I say this: There are not many problems in the US that cannot be solved by enough jobs. Local, state, and federal governments can and should coordinate, but they also have to get the hell out of the way. And we all have to demand fair and reciprocal trade deals.

There are 181 comments.

  1. 1
  2. 2
  3. 3
  4. 4
  5. 5
  6. 6
  7. 7
  1. HankMorgan Coolidge

    Switzerland should be subject to a tariff equal to their VAT tax until such time as they stop refunding VAT taxes to exports. I can’t fathom why that arrangement is not treated as an export subsidy.

    • #1
    • April 5, 2018, at 5:43 AM PDT
    • 3 likes
  2. Stad Thatcher

    Arnold Falk: Income inequality? Yes, there is some.

    The average person (and I dare say a huge proportion of leftists) don’t realize income inequality is a fact of life. They also don’t realize once they’re hooked into government dependency, their inequality is pretty much locked in for life, in spite of all the “goodies” promised by politicians . . .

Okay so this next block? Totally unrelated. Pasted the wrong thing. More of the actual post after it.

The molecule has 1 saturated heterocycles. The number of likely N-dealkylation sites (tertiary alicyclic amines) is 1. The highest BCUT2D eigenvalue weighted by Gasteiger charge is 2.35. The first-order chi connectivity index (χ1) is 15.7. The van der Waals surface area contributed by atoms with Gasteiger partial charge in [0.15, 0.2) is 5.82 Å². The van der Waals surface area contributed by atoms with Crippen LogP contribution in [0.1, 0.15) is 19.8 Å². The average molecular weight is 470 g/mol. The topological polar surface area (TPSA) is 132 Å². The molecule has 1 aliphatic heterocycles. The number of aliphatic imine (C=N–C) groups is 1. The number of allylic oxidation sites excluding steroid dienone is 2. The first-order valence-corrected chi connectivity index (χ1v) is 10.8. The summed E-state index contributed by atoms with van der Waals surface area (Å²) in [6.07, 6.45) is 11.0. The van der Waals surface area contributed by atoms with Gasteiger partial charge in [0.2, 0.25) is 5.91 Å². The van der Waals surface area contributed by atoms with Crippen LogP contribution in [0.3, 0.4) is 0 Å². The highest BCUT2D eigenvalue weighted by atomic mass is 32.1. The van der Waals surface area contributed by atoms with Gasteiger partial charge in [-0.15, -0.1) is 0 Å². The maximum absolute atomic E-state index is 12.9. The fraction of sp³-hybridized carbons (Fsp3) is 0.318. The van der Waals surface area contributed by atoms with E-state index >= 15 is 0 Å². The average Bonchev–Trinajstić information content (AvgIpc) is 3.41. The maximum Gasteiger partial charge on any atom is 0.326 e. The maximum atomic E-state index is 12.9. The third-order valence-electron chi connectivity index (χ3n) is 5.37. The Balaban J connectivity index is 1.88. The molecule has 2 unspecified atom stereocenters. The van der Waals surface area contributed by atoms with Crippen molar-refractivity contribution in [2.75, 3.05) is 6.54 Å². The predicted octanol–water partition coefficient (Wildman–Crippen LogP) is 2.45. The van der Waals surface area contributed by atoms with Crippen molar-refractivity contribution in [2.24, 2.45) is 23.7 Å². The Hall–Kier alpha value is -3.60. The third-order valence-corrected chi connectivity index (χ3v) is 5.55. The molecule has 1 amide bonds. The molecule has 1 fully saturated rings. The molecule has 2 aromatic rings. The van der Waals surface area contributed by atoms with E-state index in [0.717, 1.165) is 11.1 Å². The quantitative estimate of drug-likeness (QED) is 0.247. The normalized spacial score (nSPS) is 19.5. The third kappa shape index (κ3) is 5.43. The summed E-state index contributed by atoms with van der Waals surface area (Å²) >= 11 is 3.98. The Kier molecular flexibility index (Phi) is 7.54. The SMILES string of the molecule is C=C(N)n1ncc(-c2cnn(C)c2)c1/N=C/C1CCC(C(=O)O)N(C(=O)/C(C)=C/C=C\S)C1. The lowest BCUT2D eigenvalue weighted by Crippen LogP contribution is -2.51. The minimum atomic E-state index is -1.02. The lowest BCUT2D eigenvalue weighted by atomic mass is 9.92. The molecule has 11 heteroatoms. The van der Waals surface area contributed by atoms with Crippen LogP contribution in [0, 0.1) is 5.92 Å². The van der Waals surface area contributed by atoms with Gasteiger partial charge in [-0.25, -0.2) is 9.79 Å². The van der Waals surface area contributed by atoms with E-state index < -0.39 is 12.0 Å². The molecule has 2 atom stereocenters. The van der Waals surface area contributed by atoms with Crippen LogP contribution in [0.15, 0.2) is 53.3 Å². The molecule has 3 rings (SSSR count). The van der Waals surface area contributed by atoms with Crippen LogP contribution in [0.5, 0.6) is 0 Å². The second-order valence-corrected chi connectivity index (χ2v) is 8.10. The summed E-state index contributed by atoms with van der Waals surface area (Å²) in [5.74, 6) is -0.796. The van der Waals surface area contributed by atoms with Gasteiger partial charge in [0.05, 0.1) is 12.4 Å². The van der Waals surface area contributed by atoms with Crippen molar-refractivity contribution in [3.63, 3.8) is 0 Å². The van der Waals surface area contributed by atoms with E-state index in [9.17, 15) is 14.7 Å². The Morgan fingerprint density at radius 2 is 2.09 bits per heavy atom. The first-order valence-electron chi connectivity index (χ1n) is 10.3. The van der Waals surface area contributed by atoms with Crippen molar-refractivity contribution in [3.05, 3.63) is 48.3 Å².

• #2
    • April 5, 2018, at 5:49 AM PDT
    • 12 likes
  3. Stina Member

    Stad (View Comment):

    Arnold Falk: Income inequality? Yes, there is some.

    The average person (and I dare say a huge proportion of leftists) don’t realize income inequality is a fact of life. They also don’t realize once they’re hooked into government dependency, their inequality is pretty much locked in for life, in spite of all the “goodies” promised by politicians . . .

    But we aren’t talking about removing that inequality via taxation. We are talking about lifting people out of poverty by adjusting our economic policies on jobs.

    If government policy has had a direct effect on job loss and income inequality, shouldn’t altering those policies also have an effect?